Note: The following items use examples that reference coaching to correct behavior or improve performance. However, coaching for development – to ready an employee for the next level – is crucial. You can use these points for those situations as well.
Point 1. Before coaching, check your attitude. It should be one of “I want you to be successful. I am here to help. We are in this together. I know you made a mistake, but it’s not the end of the world. Together we can make it better.”
If you are thinking “Don’t you get it? You really messed up. What a problem you caused!” then you better not coach at all. Either wait till you can change your attitude, or if you can’t, you shouldn’t be the one coaching. If the employee has repeatedly made the same mistake, then it’s not a coaching situation anymore – you should have already done that a couple times. It’s a “If you can’t change, this is not the right place for you” kind of conversation, and HR’s corrective process needs to formally be put in place.
You may have hired this person, trained them, set their expectations, supervised them, and provided their necessary resources and equipment. Perhaps you have a part in their failures?
Point 2. Remember this speaker’s adage: One breath, one topic, one sentence. Keep your sentences short and to the point. Don’t use a lot of jargon, slang or multi-syllable words. Don’t ramble, and don’t get off topic – and be alert to your employee pulling you off topic.
You may think the employee understands your company or industry jargon, but you can’t make that assumption. Keep things as clear as possible by using common language.
It’s human nature to deflect in uncomfortable situations. Expect your employee to change direction in the conversation. Be alert to that, and pull them back onto topic.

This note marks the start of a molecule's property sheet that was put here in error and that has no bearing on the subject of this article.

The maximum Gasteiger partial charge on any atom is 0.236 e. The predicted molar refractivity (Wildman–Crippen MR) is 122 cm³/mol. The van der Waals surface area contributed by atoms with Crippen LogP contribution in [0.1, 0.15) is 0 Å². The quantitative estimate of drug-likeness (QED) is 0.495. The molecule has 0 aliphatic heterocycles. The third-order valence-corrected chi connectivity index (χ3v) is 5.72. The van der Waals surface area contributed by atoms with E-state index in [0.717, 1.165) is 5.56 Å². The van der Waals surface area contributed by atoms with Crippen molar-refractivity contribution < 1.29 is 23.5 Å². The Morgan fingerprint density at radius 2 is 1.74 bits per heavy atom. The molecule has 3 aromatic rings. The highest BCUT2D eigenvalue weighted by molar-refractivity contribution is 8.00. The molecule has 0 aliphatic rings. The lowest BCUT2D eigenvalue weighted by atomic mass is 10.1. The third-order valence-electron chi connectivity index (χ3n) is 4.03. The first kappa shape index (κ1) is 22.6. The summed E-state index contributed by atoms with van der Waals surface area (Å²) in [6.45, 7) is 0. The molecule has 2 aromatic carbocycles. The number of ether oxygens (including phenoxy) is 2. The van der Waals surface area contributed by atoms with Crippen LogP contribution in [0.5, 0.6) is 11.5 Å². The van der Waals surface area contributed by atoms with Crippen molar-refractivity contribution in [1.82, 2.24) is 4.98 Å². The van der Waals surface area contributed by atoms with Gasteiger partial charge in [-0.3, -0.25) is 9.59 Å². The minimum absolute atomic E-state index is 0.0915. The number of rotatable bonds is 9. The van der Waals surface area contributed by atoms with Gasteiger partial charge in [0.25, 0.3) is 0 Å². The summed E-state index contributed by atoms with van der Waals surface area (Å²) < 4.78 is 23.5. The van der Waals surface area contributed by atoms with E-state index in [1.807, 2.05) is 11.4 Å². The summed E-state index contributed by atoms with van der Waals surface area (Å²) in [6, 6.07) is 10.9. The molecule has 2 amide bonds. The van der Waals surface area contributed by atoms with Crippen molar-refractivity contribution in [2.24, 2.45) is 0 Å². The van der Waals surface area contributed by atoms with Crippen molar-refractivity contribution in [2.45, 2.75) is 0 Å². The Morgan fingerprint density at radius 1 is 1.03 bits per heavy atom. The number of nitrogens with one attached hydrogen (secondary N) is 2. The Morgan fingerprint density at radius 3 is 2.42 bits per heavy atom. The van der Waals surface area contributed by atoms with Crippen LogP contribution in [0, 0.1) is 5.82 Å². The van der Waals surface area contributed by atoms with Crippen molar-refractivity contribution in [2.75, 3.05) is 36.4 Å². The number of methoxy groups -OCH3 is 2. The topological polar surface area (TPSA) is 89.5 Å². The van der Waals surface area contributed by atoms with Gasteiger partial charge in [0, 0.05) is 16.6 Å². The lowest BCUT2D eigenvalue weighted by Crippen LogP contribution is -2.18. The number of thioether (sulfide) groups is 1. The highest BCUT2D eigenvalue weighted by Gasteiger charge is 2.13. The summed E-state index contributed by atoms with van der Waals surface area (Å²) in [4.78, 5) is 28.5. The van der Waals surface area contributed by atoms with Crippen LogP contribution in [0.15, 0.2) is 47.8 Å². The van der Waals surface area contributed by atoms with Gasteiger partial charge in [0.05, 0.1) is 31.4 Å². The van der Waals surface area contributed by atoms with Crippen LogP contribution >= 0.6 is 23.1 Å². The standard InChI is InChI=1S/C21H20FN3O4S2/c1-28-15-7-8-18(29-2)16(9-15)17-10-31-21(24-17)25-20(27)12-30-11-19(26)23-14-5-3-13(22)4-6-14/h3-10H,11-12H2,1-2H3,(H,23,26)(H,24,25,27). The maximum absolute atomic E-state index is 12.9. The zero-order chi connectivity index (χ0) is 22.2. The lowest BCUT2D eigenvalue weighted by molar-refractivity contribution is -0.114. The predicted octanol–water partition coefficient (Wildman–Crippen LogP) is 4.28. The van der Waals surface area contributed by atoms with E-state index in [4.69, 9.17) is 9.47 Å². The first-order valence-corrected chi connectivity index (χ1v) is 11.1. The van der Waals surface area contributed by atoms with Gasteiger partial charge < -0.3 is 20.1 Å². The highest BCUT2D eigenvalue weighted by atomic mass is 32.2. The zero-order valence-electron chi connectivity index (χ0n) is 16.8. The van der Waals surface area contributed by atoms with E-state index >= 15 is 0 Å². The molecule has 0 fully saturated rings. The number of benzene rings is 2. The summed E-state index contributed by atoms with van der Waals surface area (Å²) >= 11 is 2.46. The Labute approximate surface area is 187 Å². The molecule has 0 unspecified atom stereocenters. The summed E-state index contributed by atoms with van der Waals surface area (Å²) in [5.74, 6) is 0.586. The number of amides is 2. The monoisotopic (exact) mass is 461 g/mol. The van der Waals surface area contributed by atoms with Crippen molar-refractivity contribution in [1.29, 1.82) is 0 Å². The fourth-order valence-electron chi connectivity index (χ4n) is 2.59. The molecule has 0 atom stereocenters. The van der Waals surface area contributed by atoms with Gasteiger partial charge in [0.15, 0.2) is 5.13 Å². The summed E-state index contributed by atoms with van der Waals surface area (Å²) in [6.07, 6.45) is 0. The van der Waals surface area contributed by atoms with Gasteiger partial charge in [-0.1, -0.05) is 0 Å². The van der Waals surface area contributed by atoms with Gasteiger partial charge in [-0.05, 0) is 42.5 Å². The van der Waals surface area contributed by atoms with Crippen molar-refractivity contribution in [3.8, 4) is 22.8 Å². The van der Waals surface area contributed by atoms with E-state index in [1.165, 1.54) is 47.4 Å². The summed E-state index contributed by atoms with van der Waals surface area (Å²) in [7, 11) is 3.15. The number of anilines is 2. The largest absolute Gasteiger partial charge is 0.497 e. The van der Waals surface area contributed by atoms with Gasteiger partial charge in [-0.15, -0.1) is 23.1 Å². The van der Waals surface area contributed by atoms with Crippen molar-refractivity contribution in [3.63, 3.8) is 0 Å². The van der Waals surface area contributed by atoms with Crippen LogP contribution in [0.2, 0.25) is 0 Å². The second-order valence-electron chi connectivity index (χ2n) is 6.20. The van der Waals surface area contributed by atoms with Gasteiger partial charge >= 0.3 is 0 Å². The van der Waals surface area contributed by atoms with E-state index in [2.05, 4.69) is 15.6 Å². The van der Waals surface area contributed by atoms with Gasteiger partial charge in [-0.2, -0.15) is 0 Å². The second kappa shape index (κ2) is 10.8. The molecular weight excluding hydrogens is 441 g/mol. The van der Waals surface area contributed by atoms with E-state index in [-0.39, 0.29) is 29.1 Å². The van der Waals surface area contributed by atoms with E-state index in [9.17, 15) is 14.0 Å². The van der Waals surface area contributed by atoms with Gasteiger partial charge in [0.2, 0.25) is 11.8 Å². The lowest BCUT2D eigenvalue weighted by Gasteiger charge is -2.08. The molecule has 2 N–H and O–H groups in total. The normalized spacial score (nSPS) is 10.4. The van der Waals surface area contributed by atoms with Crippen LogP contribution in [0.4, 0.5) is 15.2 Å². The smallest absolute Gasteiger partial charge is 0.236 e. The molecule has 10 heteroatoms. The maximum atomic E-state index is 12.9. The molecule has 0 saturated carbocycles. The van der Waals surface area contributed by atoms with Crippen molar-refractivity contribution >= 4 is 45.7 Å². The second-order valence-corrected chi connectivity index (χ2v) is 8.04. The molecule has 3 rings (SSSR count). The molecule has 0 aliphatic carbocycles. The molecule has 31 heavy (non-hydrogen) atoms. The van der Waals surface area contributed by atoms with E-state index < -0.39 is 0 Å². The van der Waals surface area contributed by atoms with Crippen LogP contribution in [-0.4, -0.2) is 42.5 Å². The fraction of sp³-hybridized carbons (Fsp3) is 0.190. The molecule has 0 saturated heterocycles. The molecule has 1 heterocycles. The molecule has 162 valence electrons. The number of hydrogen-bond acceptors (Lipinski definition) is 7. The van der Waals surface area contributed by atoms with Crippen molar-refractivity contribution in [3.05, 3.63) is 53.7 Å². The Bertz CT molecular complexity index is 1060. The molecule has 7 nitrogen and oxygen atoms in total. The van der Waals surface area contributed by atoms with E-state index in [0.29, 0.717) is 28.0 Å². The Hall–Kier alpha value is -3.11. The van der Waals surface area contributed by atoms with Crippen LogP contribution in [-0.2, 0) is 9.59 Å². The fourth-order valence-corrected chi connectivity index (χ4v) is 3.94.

Point 3. No doubt they know they made a mistake. Don’t harp on that. Many employees are harder on themselves than you would be. Make sure they understand your expectation and focus on that, and how to reach it.
Research has shown that the number one reason employees don’t do what they are expected to do is because they didn’t clearly understand the expectation. Ask your employee to tell you what they think the expectation is. That is the only way you know for sure they got it.
Point 4. Ask questions. If you are talking more than 50% of the time, you are talking too much. Ask questions and listen. Don’t assume you know the entire situation, the reason for the error, or the best solution. Ask questions for clarification, to ensure you are both on the same page, and for their ideas on how to make things better.
Point 5. Get specifics about the solution and the changes that are going to take place as a result of the coaching. Write them down. Don’t accept a general answer like “I am going to do better.” Find out what they are going to do differently in order to do better.
Point 6. Follow up! If you don’t follow up, the message you are sending is "it really wasn’t that important". And if that’s the case, then it’s likely that their behavior will slide back to where it was before. Since it is difficult for people to change their behavior, you may need to follow up several times. This could mean just a quick comment to them to let them know you’ve observed and approve the changes you are seeing. Or, it could be a scheduled meeting to talk about how things are going with the new ways of doing things.
Coaching is an opportunity to let your employees know you care about them and their work. It often results in the manager learning something valuable too. Processes may need to be revised or training may need to be tweaked. Come to a coaching conversation prepared, yet with an open mind.